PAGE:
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Julia M. Wessel, Carmen Hofmann-Rummelt, Friedrich E. Kruse, Claus Cursiefen, Ludwig M. Heindl; Invasion of Lymphatic Vessels into the Eye after Open Globe Injuries. Invest. Ophthalmol. Vis. Sci. 2012;53(7):3717-3725. doi: 10.1167/iovs.12-9507.
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analyzed whether lymphatic vessels can be detected in eyes enucleated after an open globe injury.
The presence of lymphatic vessels was analyzed immunohistochemically using podoplanin as a specific lymphatic endothelial marker in 21 globes that had been enucleated after open globe injury. The localization of pathologic lymphatic vessels (within the eye wall or inside the eye) was correlated with the mechanism of trauma, anatomic site of perforation or rupture, and time interval between trauma and enucleation.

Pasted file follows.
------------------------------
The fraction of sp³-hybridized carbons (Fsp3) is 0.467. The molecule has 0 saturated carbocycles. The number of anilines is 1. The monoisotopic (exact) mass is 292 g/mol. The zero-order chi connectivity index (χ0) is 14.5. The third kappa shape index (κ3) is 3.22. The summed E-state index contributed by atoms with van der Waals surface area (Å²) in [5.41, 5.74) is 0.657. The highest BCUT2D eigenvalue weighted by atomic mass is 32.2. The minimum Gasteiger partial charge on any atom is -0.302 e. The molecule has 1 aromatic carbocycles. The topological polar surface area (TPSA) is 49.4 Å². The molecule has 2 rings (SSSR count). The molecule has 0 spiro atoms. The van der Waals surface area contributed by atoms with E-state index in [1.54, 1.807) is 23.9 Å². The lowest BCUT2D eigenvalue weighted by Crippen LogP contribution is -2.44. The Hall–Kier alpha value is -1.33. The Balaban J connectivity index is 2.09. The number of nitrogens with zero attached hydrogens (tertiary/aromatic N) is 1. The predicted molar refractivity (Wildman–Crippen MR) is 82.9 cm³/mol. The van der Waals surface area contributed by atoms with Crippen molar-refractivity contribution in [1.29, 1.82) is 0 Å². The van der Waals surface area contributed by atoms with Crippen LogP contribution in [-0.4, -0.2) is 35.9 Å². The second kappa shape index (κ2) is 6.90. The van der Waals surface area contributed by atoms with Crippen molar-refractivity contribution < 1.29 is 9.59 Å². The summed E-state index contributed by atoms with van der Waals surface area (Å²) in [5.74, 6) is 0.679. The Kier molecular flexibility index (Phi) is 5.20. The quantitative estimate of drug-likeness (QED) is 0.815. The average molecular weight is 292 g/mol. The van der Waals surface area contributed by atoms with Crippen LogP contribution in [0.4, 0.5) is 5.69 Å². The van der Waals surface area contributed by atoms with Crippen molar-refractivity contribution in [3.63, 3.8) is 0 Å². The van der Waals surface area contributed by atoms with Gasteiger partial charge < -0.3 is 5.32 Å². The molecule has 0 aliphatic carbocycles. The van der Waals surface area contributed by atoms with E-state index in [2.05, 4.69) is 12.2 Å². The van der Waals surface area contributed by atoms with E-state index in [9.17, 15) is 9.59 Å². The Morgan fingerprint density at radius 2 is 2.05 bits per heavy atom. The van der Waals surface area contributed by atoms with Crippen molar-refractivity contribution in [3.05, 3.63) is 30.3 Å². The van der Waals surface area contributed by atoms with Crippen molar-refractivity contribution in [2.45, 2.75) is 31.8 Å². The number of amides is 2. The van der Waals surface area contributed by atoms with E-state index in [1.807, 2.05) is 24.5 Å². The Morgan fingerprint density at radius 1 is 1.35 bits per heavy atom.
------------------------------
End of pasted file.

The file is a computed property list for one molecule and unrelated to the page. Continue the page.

Pathologic lymphatic vessels were detected in 15 of 21 eyes (71%) enucleated after an open globe injury. In 5 globes (24%) they were found within the eye, located in retrocorneal membranes, underneath the sclera, and adjacent to uveal tissue (ciliary body, iris). No significant association was observed between the presence of pathologic lymphatic vessels and the mechanism of trauma (P = 0.598), anatomic site of perforation or rupture (P = 0.303), and time interval between trauma and enucleation (P = 0.145).
The human eye can be invaded secondarily by lymphatic vessels if the eye wall is opened by trauma. This mechanism could be important for wound healing, immunologic defense against intruding microorganisms, and autoimmune reactions against intraocular antigens.
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